Lighten up, you might say here. Lighten up, don’t be so serious. Of course these are serious things. But just as the protagonists in these first four songs celebrate when they can, perhaps those celebrations are the germ of the future promised land. Curtis Mayfield would say “It’s All Right to Have a Good Time.” In the next selection Funkadelic puts it this way: in “One Nation Under a Groove,” the song insists “nothing can stop us now.” “Feet don’t fail me now” could be a call to display dancing prowess – and it could be urging “us” not to stop wherever we are going, wherever we are dancing our way to.
Well then, where are we going? We’re not going where we came from, though that has some elements of what we dream of (going home). Harry McClintock cranks out the classic utopian theme in “Big Rock Candy Mountain,” which necessarily transposes our own present experience to the future. Home is where you get thrown in jail, can’t even bum a cigarette, and so forth. Imagine cigarette trees, jails you walk out of as soon as you walk in, policemen with wooden legs. From the dreams of the hobo emerge what the new world might be like. We can laugh at some of these projections; but as with all humor, it has a sharp edge that bears listening more carefully.
“Somewhere Over the Rainbow” has a more literal imagined future (though we know that Dorothy fell into a magical Oz). Frank Baum’s original story criticized the monetary system of the late 1800s and celebrated the populist revolts. The film version brought the critique into dust-bowl era Kansas, where flim-flam artists like the wizard, venal power brokers like the witch were easily identified.
“Somewhere,” the ballet sequence from West Side Story, brings the story to the 1950’s streets of New York, and posits two working class kids, members of different gangs (Puerto Rican and Anglo) who fall in love, yearn to end the killing, get caught up in it anyway, and dream of “a place for us.” Listening to the nightly news in communities fraught with death and destruction today is not much different from the yearning in this song. The lovers sing to each other, somewhere there’s got to be a place we can be free from violence, free to make a place for ourselves (more than an undercurrent is the failed dreams of immigrants to inner city New York). “Hold my hand and I’ll take you there . . .” Somewhere . . .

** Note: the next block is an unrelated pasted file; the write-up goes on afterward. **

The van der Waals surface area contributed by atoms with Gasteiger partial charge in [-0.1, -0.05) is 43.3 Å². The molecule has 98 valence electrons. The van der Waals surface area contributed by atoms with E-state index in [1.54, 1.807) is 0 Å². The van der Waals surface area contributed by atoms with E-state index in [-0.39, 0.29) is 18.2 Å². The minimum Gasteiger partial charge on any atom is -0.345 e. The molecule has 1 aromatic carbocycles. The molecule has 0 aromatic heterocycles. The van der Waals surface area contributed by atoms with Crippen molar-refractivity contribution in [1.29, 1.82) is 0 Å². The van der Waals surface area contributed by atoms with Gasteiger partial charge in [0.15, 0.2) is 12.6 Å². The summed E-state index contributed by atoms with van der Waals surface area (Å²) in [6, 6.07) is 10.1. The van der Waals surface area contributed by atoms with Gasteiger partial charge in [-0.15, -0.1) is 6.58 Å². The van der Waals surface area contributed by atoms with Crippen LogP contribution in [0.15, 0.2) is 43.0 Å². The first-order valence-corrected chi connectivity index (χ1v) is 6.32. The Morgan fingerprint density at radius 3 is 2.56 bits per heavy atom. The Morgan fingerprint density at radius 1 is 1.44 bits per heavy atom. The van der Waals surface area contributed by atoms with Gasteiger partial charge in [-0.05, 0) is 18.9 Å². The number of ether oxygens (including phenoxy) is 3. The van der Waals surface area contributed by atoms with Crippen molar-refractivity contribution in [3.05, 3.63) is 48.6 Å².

Joe Cocker and Willie Nelson in these two versions of “Living in the Promiseland” again raise a contradictory phenomenon. A call to the nation to live up to its (neglected) promise. “our dreams are made of steel.” ”There’s room for everyone, livin’ in the promiseland.” “The prayer of every man is to know how freedom feels.” The voices are wistful, a dream unrealized (Give us your tired and we will make them strong.) Again, to know how freedom feels!